It is a proven fact that tears of mice contain “chemosignals,” which are also called “pheromones.” In a study conducted in Israel, researchers examined whether human tears also have similar components as that of mice. The researchers found that when men merely sniffed negative-emotion-related odorless tears of women participants, they experienced a reduction in sexual appeal when looking at pictures of women’s faces. Moreover, after sniffing such tears, men experienced reduced self-rated sexual arousal, reduced physiological measures of arousal and reduced levels of testosterone.
Tears primarily function to protect our eyes from microbes and dust in the surroundings. Until now, the functional significance of emotional tears was not known. Some studies have shown that the composition of tears produced when something irritates the eyes is different from the composition of tears produced during an episode of negative emotions. The researchers in the present study hypothesized that negative-emotion-related tears do have some chemosignaling properties. They compared various emotional changes, testosterone levels and brain MRI activity changes after inhaling negative-emotion-related tears and after inhaling saline.
* Two women were asked to watch a sad movie and were asked to collect their tears.
* 24 men of a mean age of 27 years were first asked to sniff freshly collected tears. They were shown two photographs and were asked to rate the sadness and sexual attraction. The following day, the experiment was repeated using saline instead of tears.
* In the second part of study, psychophysiological arousal, salivary testosterone levels and a brain MRI were studied in 50 men before, during and after sniffing the tears.
* Ratings of sadness in photographs were not significantly different after sniffing tears or saline. “But rather a shift in sexual attraction attributed to the faces, whereby the faces appeared less sexually attractive after sniffing tears than after sniffing saline for 17 of the 24 participants,” per the study authors.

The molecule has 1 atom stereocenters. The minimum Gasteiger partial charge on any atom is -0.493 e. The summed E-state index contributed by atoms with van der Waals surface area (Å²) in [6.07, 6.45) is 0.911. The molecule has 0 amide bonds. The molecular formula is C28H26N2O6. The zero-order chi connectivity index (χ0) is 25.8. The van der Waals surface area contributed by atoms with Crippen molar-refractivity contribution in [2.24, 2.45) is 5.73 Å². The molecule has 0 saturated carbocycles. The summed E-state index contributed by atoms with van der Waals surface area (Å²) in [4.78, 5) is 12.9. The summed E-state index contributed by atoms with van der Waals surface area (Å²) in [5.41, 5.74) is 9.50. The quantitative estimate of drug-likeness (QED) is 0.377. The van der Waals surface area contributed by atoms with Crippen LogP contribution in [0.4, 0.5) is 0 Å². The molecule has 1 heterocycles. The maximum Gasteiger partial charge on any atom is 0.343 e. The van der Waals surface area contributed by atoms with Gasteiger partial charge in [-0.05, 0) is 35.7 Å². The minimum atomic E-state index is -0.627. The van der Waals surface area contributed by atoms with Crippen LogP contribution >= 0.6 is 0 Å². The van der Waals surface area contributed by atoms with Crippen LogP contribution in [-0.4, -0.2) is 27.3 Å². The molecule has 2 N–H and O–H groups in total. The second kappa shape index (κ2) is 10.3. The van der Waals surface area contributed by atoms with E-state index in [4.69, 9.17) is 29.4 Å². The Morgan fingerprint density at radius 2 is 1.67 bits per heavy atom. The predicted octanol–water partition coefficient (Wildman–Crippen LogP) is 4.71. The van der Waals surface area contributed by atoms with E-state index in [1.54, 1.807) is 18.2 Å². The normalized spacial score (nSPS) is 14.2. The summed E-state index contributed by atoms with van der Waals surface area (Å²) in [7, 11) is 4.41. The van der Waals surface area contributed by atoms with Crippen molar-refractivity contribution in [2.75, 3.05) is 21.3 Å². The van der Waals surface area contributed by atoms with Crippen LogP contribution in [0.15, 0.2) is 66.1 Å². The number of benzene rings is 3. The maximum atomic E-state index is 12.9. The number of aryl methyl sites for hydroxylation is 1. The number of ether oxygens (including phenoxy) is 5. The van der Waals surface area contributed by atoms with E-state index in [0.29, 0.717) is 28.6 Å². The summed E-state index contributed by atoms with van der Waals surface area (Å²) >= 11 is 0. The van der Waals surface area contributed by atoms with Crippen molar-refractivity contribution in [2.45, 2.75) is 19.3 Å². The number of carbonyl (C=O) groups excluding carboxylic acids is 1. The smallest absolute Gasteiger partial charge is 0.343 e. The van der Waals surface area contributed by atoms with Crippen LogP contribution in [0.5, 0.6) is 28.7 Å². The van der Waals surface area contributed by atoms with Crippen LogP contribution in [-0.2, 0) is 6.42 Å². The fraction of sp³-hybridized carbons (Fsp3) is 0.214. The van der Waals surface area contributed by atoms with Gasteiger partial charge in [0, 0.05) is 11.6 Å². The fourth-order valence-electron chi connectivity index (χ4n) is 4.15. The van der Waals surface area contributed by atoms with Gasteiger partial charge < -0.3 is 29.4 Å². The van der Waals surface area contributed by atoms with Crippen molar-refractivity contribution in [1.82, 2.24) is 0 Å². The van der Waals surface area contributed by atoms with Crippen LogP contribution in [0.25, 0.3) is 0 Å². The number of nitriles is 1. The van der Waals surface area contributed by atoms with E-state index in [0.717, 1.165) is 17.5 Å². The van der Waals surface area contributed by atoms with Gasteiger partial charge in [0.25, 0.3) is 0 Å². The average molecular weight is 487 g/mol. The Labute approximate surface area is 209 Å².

* In the second part of the experiment, during sniffing of tears, there was an increase of galvanic skin response, which is an important component of psychophysiological arousal.
* Compared to the baseline (151.96 pg/ml), the levels of salivary testosterone were markedly reduced (132.66 pg/ml) after sniffing tears.
* MRI imaging of the brain showed noticeably reduced activity in the hypothalamus and the left fusiform gyrus, which are involved in sexual arousal.
The present study has highlighted the sexual disinterest produced by negative-emotion-related tears. Further studies are necessary to assess other emotional effects produced by tears. It is necessary to isolate the compound involved in chemosignaling. It is also necessary to study the influence of emotional or hormonal status of the crier or the experimenter. In the present study, only signals produced by tears of women were studied. Future studies need to study the signals present in tears of children or men.
This is the first study which has identified the emotional function of tears. It is proven in the study that tears can produce emotional changes in men by their chemosignaling property. None of the men actually saw women crying, they just sniffed the tears that were collected from donors. As it was a blind study, participants did not even know which fluid they were sniffing. A decline in testosterone levels before and after sniffing tears indicates a reduction in sexual arousal in men. In the U.S., when someone hugs a crying person, their nose comes very close to the crier’s teary cheeks. Because of this, there is a pronounced inhalation of tears that probably produces much more of an emotional effect than those examined in the present study.
For More Information:
Human Tears Contain a Chemical Signal
Publication Journal: Science, January 2011
By Shani Gelstein; Yaara Yeshurun; Weizmann Institute of Science, Rehovot, Israel